Fraudsters duped this company into handing over $40 million
Cybercrime isn’t just about fancy hacks and killer exploits. An increasingly common and lucrative scam to which businesses are falling victim involves just a bit of phishing and social engineering. It’s called “CEO fraud,” or “business email compromise.”
The con works like this: A swindler fakes emails from senior managers at the target company and requests (fraudulent) wire transfers. If they’re lucky, the recipient will approve an otherwise unauthorized transaction. And—kashhing—that’s cash in the thieves’ banks.
Ubiquiti Networks is one of the latest companies to admit it’s had the multimillion dollar wool pulled over its eyes. The San Jose, Calif.-based networking equipment company disclosed it lost $46.7 million through such a scam in its fourth quarter financial filing.
“On June 5, 2015, the Company determined that it had been the victim of a criminal fraud,” the company writes in its 8-k form. “The incident involved employee impersonation and fraudulent requests from an outside entity targeting the Company’s finance department. This fraud resulted in transfers of funds aggregating $46.7 million held by a Company subsidiary incorporated in Hong Kong to other overseas accounts held by third parties.”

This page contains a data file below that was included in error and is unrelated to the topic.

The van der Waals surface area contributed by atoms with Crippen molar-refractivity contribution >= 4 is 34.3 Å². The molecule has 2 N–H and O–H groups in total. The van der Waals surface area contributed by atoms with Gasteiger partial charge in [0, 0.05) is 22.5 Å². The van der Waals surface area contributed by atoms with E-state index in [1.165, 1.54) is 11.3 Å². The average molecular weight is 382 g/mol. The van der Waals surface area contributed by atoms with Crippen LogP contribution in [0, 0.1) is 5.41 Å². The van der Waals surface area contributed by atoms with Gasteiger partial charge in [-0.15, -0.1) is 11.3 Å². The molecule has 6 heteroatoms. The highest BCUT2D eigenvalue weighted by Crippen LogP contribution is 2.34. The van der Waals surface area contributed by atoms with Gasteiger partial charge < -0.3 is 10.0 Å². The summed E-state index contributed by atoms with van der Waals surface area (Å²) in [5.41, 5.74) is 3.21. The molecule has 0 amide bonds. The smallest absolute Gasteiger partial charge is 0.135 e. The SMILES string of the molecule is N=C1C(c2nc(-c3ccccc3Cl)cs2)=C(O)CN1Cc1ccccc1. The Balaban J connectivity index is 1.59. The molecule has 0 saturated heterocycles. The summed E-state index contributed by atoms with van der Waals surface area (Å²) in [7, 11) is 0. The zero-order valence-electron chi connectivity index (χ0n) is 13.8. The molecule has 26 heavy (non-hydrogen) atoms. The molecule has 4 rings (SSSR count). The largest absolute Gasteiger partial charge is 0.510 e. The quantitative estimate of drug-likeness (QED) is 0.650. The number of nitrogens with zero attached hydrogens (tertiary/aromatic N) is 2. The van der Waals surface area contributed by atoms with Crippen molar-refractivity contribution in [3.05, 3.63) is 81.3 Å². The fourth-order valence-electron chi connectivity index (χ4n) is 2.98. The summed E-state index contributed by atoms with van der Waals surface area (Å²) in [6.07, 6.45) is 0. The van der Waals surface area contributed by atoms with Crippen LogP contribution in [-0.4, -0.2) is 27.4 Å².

Ubiquiti says it has so far managed to recover $8.1 million of the lost funds, and it expects to regain control of another $6.8 million. The rest? Uncertain.
“The Company may not be successful in obtaining any insurance coverage for this loss,” the firm notes before providing some reassurance that the incident was a fluke. “The Company currently believes this is an isolated event and does not believe its technology systems have been compromised or that Company data has been exposed.”
Events like these are far from isolated. At the beginning of the year, the Federal Bureau of Investigation warned that such attacks are on the rise. Victims in the U.S. and abroad numbered 2,126 between Oct. 2013 and Dec. 2014, losing a combined $215 million, according to the Bureau’s analysis of data from its Internet Crime Complaint Center.
As a preventative measure, the FBI recommends that businesses implement two-factor authentication for email as well as phone verification for substantial wire transfers. And employees should always be on guard for suspicious emails—even if that means occasionally bucking your boss’ request.